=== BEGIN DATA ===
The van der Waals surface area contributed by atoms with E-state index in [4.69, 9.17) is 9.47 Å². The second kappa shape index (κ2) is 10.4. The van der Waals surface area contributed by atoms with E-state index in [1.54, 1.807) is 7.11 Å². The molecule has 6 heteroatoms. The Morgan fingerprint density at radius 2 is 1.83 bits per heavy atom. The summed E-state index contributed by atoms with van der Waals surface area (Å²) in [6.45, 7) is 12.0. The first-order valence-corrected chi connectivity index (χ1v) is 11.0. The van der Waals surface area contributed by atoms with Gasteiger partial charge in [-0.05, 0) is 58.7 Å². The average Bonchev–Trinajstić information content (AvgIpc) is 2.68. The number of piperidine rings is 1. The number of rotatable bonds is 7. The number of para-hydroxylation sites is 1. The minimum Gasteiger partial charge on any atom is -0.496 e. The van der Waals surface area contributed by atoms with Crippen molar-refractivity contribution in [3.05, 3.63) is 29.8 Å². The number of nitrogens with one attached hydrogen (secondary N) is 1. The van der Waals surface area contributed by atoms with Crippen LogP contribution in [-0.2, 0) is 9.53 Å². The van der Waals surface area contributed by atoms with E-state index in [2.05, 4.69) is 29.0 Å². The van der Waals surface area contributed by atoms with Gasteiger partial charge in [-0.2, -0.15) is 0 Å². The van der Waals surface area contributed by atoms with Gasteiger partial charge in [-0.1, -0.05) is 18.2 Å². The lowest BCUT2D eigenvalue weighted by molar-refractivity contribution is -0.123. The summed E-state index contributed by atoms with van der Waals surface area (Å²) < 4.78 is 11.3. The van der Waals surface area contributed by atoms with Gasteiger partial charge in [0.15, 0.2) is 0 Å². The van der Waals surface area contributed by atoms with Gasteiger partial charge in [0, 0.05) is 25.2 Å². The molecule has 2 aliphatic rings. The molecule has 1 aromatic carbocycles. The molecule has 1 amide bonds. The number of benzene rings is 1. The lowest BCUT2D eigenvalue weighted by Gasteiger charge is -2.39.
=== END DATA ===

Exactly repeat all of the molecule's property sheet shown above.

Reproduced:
The van der Waals surface area contributed by atoms with E-state index in [4.69, 9.17) is 9.47 Å². The second kappa shape index (κ2) is 10.4. The van der Waals surface area contributed by atoms with E-state index in [1.54, 1.807) is 7.11 Å². The molecule has 6 heteroatoms. The Morgan fingerprint density at radius 2 is 1.83 bits per heavy atom. The summed E-state index contributed by atoms with van der Waals surface area (Å²) in [6.45, 7) is 12.0. The first-order valence-corrected chi connectivity index (χ1v) is 11.0. The van der Waals surface area contributed by atoms with Gasteiger partial charge in [-0.05, 0) is 58.7 Å². The average Bonchev–Trinajstić information content (AvgIpc) is 2.68. The number of piperidine rings is 1. The number of rotatable bonds is 7. The number of para-hydroxylation sites is 1. The minimum Gasteiger partial charge on any atom is -0.496 e. The van der Waals surface area contributed by atoms with Crippen molar-refractivity contribution in [3.05, 3.63) is 29.8 Å². The number of nitrogens with one attached hydrogen (secondary N) is 1. The van der Waals surface area contributed by atoms with Crippen LogP contribution in [-0.2, 0) is 9.53 Å². The van der Waals surface area contributed by atoms with E-state index in [2.05, 4.69) is 29.0 Å². The van der Waals surface area contributed by atoms with Gasteiger partial charge in [-0.2, -0.15) is 0 Å². The van der Waals surface area contributed by atoms with Gasteiger partial charge in [-0.1, -0.05) is 18.2 Å². The lowest BCUT2D eigenvalue weighted by molar-refractivity contribution is -0.123. The summed E-state index contributed by atoms with van der Waals surface area (Å²) < 4.78 is 11.3. The van der Waals surface area contributed by atoms with Gasteiger partial charge in [0.15, 0.2) is 0 Å². The van der Waals surface area contributed by atoms with Gasteiger partial charge in [0, 0.05) is 25.2 Å². The molecule has 2 aliphatic rings. The molecule has 1 aromatic carbocycles. The molecule has 1 amide bonds. The number of benzene rings is 1. The lowest BCUT2D eigenvalue weighted by Gasteiger charge is -2.39.